Russian carriers have been barred from almost all of Europe’s airspace as part of sanctions imposed by the European Union following Moscow’s invasion of Ukraine.
On Feb. 27, the head of the European Commission Ursula von der Leyen confirmed that the European Union is shutting its airspace to Russian aircraft. The decision means airlines will not be able to fly over the bloc or land at any airports within it.
“First, we are shutting down the EU airspace for Russian-owned, Russian-registered or Russian-controlled aircraft,” she said in a statement. “They won't be able to land in, take off or overfly the territory of the EU, including the private jets of oligarchs.”
The EU announcement came after countries including Germany, Italy, Finland and Spain imposed national bans, following the likes of the UK, Poland, Norway and Bulgaria. Canada has also said it has shut its airspace to Russian aircraft—and has since accused Aeroflot of violating the ban on a Moscow-bound flight from Miami (MIA).
Russia’s government is responding with bans for airlines from many countries, forcing European carriers to cancel flights and reroute their networks to parts of Asia. The country’s civil aviation authority Rosaviatsiya barred British airlines from its airspace last week following what it called “unfriendly decisions” taken by London.
How the sanctions affect Europe-Russia traffic
According to data provided by OAG Schedules Analyser, airlines had intended to operate 221 international routes between Russia and Europe this week (w/c Feb. 28, 2022), of which 114 were between airport pairs in Russia and Western Europe.
Total two-way capacity between Russia and Europe was scheduled to be in excess of 410,000 weekly seats, with Aeroflot commanding a 38% share. Turkish Airlines, Pegasus Airlines, Belavia, Lufthansa and Wizz Air were scheduled to be the five largest international carriers on international routes from Europe to Russia.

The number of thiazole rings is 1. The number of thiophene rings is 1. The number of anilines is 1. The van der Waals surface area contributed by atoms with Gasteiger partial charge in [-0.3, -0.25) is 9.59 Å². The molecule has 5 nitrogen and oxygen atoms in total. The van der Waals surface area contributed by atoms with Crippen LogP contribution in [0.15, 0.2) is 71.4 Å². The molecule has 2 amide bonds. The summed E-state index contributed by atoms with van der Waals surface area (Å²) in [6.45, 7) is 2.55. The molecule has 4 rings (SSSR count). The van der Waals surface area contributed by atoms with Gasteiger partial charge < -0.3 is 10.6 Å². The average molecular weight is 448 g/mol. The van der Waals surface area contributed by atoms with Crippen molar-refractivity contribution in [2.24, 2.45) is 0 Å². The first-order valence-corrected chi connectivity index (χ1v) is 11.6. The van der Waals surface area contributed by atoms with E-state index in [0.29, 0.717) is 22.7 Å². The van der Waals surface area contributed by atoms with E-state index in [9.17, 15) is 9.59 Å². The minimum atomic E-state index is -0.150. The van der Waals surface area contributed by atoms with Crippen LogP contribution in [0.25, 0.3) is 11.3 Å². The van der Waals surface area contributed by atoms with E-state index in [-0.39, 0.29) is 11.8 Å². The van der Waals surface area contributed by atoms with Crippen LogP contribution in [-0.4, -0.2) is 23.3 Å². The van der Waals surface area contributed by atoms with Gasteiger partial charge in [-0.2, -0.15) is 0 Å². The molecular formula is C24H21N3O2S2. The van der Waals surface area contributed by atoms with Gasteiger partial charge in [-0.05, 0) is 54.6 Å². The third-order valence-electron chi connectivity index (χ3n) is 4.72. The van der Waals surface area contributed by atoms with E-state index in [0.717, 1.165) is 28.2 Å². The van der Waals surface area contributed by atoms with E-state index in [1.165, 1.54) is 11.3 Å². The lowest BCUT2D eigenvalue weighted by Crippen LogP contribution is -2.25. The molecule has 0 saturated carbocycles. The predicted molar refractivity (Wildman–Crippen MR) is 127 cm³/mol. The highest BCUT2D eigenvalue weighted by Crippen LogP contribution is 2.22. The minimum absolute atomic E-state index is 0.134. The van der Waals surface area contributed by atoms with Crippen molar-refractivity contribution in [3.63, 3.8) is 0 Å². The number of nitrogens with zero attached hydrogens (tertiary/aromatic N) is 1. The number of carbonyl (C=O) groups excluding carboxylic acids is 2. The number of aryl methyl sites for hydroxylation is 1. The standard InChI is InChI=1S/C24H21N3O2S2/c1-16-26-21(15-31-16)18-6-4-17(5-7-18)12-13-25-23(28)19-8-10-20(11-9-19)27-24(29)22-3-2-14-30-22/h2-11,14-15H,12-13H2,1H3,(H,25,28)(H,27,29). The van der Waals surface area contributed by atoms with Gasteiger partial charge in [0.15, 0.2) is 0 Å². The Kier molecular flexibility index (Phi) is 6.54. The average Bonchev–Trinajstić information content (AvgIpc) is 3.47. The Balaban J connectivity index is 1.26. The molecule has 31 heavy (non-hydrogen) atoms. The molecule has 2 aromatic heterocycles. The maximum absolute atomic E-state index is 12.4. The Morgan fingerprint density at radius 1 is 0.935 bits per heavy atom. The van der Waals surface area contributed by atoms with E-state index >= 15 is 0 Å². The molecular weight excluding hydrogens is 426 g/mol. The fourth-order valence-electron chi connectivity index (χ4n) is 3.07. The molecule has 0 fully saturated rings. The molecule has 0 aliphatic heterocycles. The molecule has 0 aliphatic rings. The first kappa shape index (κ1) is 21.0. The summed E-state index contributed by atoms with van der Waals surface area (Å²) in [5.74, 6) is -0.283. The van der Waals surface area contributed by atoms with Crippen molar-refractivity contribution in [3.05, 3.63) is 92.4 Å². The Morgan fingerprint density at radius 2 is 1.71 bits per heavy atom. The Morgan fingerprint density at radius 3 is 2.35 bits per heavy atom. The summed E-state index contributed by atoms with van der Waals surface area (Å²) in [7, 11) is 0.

Although some sectors continue to operate—with the likes of Air Serbia maintaining its flights to Moscow—airlines including Lufthansa, Air France, KLM and British Airways (BA) have canceled planned operations to Russia. Aeroflot said it would suspend all flights to European destinations until further notice, while S7 Airlines has halted its European network until March 7.
The map below shows the international routes carriers had intended to operate between Europe and Russia prior to the invasion of Ukraine.
While the sanctions on Russia will have a huge impact on the volume of passenger and cargo traffic in and out of the country, the closure of Russian airspace will also affect international airlines’ services between Europe and Asia.
Many routes between Europe and Asia overfly Russia and so airlines will now need to divert south while also avoiding areas of tension in the Middle East. This will result in longer journey times and increased costs, making some routes unsustainable.
Finnair, whose long-haul business model relies on the use of Russian airspace, said on Feb. 28 that the closure would “notably impact air traffic between Europe and Asia.” The airline has already canceled passenger and/or cargo flights to Seoul, Osaka, Tokyo, Shanghai and Guangzhou until March 6.
Service to Bangkok, Phuket, Singapore and Delhi will continue but will avoid Russian airspace. This will lengthen the flight times by about one hour.
“Bypassing the Russian airspace lengthens flight times to Asia considerably and, thus, the operation of most our passenger and cargo flights to Asia is not economically sustainable or competitive,” Finnair CEO Topi Manner said. The map below shows Finnair's previously planned Asia network.
Finnair’s previously planned Asia network:
Other European carriers are also re-evaluating their Asia networks, with Air France suspending flights to China, Japan and South Korea until it finds suitable route options. International Airlines Group, owner of BA and Iberia, confirmed it would reroute its Asia flights to avoid Russian airspace.